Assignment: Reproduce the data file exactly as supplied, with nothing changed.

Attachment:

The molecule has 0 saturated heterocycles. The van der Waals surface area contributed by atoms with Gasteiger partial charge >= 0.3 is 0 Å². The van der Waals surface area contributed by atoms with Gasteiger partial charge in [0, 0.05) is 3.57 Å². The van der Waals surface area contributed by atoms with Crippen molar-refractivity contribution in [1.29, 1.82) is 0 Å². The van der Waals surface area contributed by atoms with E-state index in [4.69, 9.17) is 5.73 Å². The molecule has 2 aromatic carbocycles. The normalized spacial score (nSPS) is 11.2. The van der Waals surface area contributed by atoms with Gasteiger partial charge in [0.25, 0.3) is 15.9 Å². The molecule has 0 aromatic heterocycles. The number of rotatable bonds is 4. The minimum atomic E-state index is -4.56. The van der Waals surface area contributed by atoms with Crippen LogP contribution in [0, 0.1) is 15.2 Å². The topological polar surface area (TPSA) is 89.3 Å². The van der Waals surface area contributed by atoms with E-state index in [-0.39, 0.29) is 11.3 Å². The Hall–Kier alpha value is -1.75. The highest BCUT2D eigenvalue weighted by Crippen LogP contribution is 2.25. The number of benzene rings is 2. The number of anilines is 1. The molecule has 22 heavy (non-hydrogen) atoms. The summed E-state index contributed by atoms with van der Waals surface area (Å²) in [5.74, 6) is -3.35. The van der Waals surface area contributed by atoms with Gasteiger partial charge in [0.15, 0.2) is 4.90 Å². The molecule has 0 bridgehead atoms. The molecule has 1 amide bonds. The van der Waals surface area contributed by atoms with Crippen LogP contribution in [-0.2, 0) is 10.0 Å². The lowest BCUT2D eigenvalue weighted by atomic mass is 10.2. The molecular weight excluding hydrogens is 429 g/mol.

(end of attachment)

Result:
The molecule has 0 saturated heterocycles. The van der Waals surface area contributed by atoms with Gasteiger partial charge >= 0.3 is 0 Å². The van der Waals surface area contributed by atoms with Gasteiger partial charge in [0, 0.05) is 3.57 Å². The van der Waals surface area contributed by atoms with Crippen molar-refractivity contribution in [1.29, 1.82) is 0 Å². The van der Waals surface area contributed by atoms with E-state index in [4.69, 9.17) is 5.73 Å². The molecule has 2 aromatic carbocycles. The normalized spacial score (nSPS) is 11.2. The van der Waals surface area contributed by atoms with Gasteiger partial charge in [0.25, 0.3) is 15.9 Å². The molecule has 0 aromatic heterocycles. The number of rotatable bonds is 4. The minimum atomic E-state index is -4.56. The van der Waals surface area contributed by atoms with Crippen LogP contribution in [0, 0.1) is 15.2 Å². The topological polar surface area (TPSA) is 89.3 Å². The van der Waals surface area contributed by atoms with E-state index in [-0.39, 0.29) is 11.3 Å². The Hall–Kier alpha value is -1.75. The highest BCUT2D eigenvalue weighted by Crippen LogP contribution is 2.25. The number of benzene rings is 2. The number of anilines is 1. The molecule has 22 heavy (non-hydrogen) atoms. The summed E-state index contributed by atoms with van der Waals surface area (Å²) in [5.74, 6) is -3.35. The van der Waals surface area contributed by atoms with Gasteiger partial charge in [0.15, 0.2) is 4.90 Å². The molecule has 0 bridgehead atoms. The molecule has 1 amide bonds. The van der Waals surface area contributed by atoms with Crippen LogP contribution in [-0.2, 0) is 10.0 Å². The lowest BCUT2D eigenvalue weighted by atomic mass is 10.2. The molecular weight excluding hydrogens is 429 g/mol.